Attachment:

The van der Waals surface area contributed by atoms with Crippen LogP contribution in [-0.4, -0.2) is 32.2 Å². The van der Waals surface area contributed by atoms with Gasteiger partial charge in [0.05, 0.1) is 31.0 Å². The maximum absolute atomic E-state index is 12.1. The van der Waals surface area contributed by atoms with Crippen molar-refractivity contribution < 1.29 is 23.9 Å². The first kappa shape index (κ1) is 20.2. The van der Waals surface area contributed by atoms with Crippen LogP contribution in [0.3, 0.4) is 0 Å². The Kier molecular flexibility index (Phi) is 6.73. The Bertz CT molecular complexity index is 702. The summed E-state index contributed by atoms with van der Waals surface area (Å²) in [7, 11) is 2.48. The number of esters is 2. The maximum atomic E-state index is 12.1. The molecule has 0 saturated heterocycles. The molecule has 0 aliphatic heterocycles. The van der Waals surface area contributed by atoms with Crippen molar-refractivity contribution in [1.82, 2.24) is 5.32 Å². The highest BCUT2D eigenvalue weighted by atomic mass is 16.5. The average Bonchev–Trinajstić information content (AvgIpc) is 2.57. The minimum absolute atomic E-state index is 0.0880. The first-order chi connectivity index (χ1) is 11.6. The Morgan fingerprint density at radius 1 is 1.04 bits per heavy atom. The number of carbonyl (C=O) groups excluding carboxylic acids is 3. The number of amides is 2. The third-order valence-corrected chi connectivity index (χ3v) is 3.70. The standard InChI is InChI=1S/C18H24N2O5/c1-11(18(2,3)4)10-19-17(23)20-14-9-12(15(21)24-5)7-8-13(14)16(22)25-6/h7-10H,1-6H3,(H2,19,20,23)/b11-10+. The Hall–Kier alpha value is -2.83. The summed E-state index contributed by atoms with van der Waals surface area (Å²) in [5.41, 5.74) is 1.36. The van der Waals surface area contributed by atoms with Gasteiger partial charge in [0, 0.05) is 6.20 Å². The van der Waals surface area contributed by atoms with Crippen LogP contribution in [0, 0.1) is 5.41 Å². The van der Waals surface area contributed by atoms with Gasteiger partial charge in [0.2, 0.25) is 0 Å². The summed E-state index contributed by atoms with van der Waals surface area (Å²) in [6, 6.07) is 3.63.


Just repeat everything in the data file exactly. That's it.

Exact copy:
The van der Waals surface area contributed by atoms with Crippen LogP contribution in [-0.4, -0.2) is 32.2 Å². The van der Waals surface area contributed by atoms with Gasteiger partial charge in [0.05, 0.1) is 31.0 Å². The maximum absolute atomic E-state index is 12.1. The van der Waals surface area contributed by atoms with Crippen molar-refractivity contribution < 1.29 is 23.9 Å². The first kappa shape index (κ1) is 20.2. The van der Waals surface area contributed by atoms with Crippen LogP contribution in [0.3, 0.4) is 0 Å². The Kier molecular flexibility index (Phi) is 6.73. The Bertz CT molecular complexity index is 702. The summed E-state index contributed by atoms with van der Waals surface area (Å²) in [7, 11) is 2.48. The number of esters is 2. The maximum atomic E-state index is 12.1. The molecule has 0 saturated heterocycles. The molecule has 0 aliphatic heterocycles. The van der Waals surface area contributed by atoms with Crippen molar-refractivity contribution in [1.82, 2.24) is 5.32 Å². The highest BCUT2D eigenvalue weighted by atomic mass is 16.5. The average Bonchev–Trinajstić information content (AvgIpc) is 2.57. The minimum absolute atomic E-state index is 0.0880. The first-order chi connectivity index (χ1) is 11.6. The Morgan fingerprint density at radius 1 is 1.04 bits per heavy atom. The number of carbonyl (C=O) groups excluding carboxylic acids is 3. The number of amides is 2. The third-order valence-corrected chi connectivity index (χ3v) is 3.70. The standard InChI is InChI=1S/C18H24N2O5/c1-11(18(2,3)4)10-19-17(23)20-14-9-12(15(21)24-5)7-8-13(14)16(22)25-6/h7-10H,1-6H3,(H2,19,20,23)/b11-10+. The Hall–Kier alpha value is -2.83. The summed E-state index contributed by atoms with van der Waals surface area (Å²) in [5.41, 5.74) is 1.36. The van der Waals surface area contributed by atoms with Gasteiger partial charge in [0, 0.05) is 6.20 Å². The van der Waals surface area contributed by atoms with Crippen LogP contribution in [0, 0.1) is 5.41 Å². The van der Waals surface area contributed by atoms with Gasteiger partial charge in [0.2, 0.25) is 0 Å². The summed E-state index contributed by atoms with van der Waals surface area (Å²) in [6, 6.07) is 3.63.